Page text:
A Few Do’s And Don’ts before You Fly into India to Make It a Memorable Stay

Welcome to India - a land of diversity, cultural harmony and plenty of festivals, quite colourful and vibrant. India is no more just the mythical land of snake charmers and elephant trotters, but an upcoming superpower in its own rights, with an amalgamation of the old and the new. If this is your first time to India, we would like to share with you a few dos and don'ts to work with; ensuring a peaceful stay and a wonderful vacation. Keep these in mind and have a lovely journey.

architecture-india-agra-delhi

The Do’s

  1. Instead of booking yourself into a costly expensive hotel or motel, think of the homestay options. In doing so, you would experience firsthand the hospitality of Indian culture and the backbone of Indian homes- the Indian family. Needless to say, you would be treated as family, living with one and having a great time too.
  1. Travel more by train and less by flight, which helps you experience the great Indian railways firsthand and the fun of it as well. Almost every Indian prefers travelling by train, and you have luxurious air-conditioned and hygienic railway services; catering included on board too. From the ministers to the poorest of the poor, a train ride is a part of life for one and all in India- you get to make new friends as well.
  1. Keeping in mind the climes of the country, it would be best to wear loose cotton clothing as much as possible. Kurtas and pyjamas for men, linen pants too, while for women it would be nice to don on an Indian smart casual attire- salwars and lehenga skirts with tops and scarves.
    Colourful dresses at an Indian Wedding

    Colourful dresses at an Indian Wedding

  1. Don’t forget to keep your medical insurance handy, travel insurance and other documents on you and with you at all times- do carry them in a bag held closest to you in person- trust no one with this.
  1. Do visit the ashrams and holy places, sightseeing spots and hire a licensed local guide to take you around for the same. He or she would be kind enough to help you around, with information and more. 

The Don’ts

  1. If you do enter holy places of worship- Hindu and Muslim holy sanctorums especially, don’t wear your shoes and enter- it is considered a mark of disrespect. Also don’t enter without having your head covered (both genders), and when walking around the sanctum sanctorum, always do so in the clockwise direction. If you are visiting a Jain temple, don’t wear black clothing, never carry leather items, and always seek permission before clicking pictures. There are a lot of social and cultural norms to be followed here. Observe what others do and follow them!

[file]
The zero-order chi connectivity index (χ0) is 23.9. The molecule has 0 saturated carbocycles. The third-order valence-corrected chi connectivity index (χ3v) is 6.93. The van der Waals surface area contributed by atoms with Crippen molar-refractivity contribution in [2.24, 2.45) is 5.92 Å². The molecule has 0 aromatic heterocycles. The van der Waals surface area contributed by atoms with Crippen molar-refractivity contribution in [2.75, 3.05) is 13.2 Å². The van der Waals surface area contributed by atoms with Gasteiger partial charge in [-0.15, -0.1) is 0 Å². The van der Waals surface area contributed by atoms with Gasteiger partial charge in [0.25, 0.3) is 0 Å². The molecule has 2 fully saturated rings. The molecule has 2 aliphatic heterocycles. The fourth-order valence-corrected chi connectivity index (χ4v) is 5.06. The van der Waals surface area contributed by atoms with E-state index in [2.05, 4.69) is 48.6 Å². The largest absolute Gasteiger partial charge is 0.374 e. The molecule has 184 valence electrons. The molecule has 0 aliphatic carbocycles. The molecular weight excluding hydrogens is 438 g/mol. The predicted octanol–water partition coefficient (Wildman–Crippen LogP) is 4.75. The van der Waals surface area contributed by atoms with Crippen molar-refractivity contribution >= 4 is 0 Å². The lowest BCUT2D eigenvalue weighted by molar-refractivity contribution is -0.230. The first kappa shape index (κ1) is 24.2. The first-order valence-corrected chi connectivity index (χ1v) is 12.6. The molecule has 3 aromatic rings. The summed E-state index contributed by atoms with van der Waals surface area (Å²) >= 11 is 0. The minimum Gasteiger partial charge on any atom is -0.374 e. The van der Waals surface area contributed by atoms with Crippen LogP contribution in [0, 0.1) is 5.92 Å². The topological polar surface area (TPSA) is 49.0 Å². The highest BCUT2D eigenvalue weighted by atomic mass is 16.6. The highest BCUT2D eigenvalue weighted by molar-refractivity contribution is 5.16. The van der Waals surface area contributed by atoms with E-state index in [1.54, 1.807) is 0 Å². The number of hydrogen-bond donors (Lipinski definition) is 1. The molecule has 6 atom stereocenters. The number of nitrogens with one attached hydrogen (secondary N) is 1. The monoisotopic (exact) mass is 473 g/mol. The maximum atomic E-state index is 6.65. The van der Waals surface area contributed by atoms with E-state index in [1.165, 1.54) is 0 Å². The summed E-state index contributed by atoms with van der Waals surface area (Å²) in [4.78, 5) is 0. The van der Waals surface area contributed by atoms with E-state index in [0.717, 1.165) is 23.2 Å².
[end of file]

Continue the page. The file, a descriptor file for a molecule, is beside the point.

Golden temple in Amritsar - Sri Harimandir Sahib. India

    Golden temple in Amritsar - Sri Harimandir Sahib. India

  1. When travelling by train, carry your own food and water- resist the temptation of eating what your co-passengers offer- travel with reservation only and chain lock your belongings. Don’t ignore any of these or you might end up being a victim of theft in more ways than one. If you are a lone woman travelling, you may request the ticket checker to accommodate you with other solo women travelers in the compartment.
  1. If you are a man and are greeting women in India (small towns and suburbs or the villages) do not peck them on the cheek as a form of greeting, as you would in your country. The best way to greet a lady in India is to join your hands in the prayer form and say NAMASTE. This is for women and grown up girls that aren’t ‘westernised’- NAMASTE is a greeting and the safest way to socialize.
  1. Never ever talk politics, religion or anything very sensitive with the Indian crowds and masses- chances are you may end up with too progressive opinions that may or may not be taken too well with the crowds. Don’t ever talk about offering spiritual salvation, psychic services and peaceful nirvana to the many around- you may just be taken for a ride in return or harmed in more ways than one, spiritually too.
  1. Do not eat from roadside stalls and small motels, unless your stomach is strong enough to handle the spices and the flavors. Due to the high pollution, dust and dirt flying around, most roadside eateries are deemed unfit for consumption- Indians themselves stay away from such snacking options most of the time, so why would you want to risk it?

Now that you are well aware of the dos and don’ts of travelling to India, are you thinking of getting hotels booked to this exquisite destination already? Look no further than Travel-Ticker.com as this website is not only packed with best prices for your hotel booking, but it’s also convenient, fast and ultra-safe. Striving to provide the best service to their customers, Travel Ticker hopes you have a lovely stay with them! Namaste!

 

 

 

 

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Shay

Great tips every Brits should get to know before their journey to India. You have covered almost everything required. I like your advise of not to try roadside food due to its unexpected spice.

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